"We need to find a way to move forward and get some of that done, particularly as it relates to D-M and Raytheon," Bronson said. "If we don't have a way to get that done, this community is in for really hard times."

Bronson was already looking for a Plan B last week. She pitched the idea of asking voters to support a countywide half-cent sales tax, which is already in place in every other county in Arizona. The revenue from the sales tax would partially go to cutting property taxes and partially go to fixing roads and funding major projects like the Sonoran Corridor.

Supervisor Ray Carroll said he was "willing to entertain the idea" of asking voters to pass a half-cent sales tax if it were targeted to property-tax cuts and road repair.

Carroll said that he would prefer an increase in gas taxes at the state and federal levels to fund transportation, but until that happens, Pima County has to figure out a way to pay for street repairs.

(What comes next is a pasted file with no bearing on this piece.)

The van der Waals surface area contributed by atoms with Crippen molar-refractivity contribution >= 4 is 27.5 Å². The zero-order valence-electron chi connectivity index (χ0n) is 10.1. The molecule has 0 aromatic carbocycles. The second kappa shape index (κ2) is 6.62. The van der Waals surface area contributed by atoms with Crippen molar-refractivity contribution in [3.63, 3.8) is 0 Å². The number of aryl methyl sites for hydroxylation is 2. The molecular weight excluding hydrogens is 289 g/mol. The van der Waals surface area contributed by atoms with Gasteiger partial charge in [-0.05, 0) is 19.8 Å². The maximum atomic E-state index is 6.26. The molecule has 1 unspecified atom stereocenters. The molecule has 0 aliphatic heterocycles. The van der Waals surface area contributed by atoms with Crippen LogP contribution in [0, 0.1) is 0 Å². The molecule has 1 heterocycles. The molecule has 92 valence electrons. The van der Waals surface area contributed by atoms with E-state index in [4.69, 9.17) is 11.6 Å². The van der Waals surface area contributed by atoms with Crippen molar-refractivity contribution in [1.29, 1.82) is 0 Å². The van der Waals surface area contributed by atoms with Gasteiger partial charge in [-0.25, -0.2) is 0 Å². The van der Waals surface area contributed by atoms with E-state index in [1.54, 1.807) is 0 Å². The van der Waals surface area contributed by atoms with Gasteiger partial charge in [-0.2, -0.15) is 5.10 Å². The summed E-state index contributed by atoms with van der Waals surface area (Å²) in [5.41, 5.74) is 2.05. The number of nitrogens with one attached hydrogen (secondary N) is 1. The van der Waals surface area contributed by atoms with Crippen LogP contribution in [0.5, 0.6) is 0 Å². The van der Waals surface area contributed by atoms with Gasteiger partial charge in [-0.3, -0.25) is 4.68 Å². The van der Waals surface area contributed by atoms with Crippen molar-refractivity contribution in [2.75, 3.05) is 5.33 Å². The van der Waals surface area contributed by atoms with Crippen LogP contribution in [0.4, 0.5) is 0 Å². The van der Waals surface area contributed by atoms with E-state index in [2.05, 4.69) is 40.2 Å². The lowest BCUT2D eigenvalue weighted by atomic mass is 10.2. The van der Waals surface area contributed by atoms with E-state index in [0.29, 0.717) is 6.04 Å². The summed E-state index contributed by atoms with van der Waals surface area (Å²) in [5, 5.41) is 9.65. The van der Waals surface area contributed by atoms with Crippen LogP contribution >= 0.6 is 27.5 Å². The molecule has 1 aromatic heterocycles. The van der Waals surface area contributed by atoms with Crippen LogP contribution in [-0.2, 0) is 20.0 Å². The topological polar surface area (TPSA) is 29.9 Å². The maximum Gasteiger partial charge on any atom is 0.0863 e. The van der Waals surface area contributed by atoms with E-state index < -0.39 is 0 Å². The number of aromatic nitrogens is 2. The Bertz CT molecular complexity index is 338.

"Let's let the voters decide if they're interested in fixing roads, one way or the other," said Carroll.

Pima County Supervisor Ramon Valadez recalled he had misgivings about moving forward this year with the bond package because he feared the economy still hadn't recovered enough for people to feel confident about increasing their taxes.

"It wasn't really the message of the opponents as much as fear," Valadez said. "If you talk to business leaders, they're starting to see the economy pick up, but until our working folks see that benefit, we're going to be in a similar place. If you go into the grocery store and your dollar doesn't buy as much as it did five years ago and you're not sure whether or not you're going to pay your bills at the end of the month, even $20 a year may seem like a lot. I get it."

The bond loss dampened the mood at the gathering of Democrats who were celebrating their reelection to the Tucson City Council at the Doubletree Hotel. While the Democrats were happy about their big wins, there was shock and concern about the defeat of the $815 million county bond package.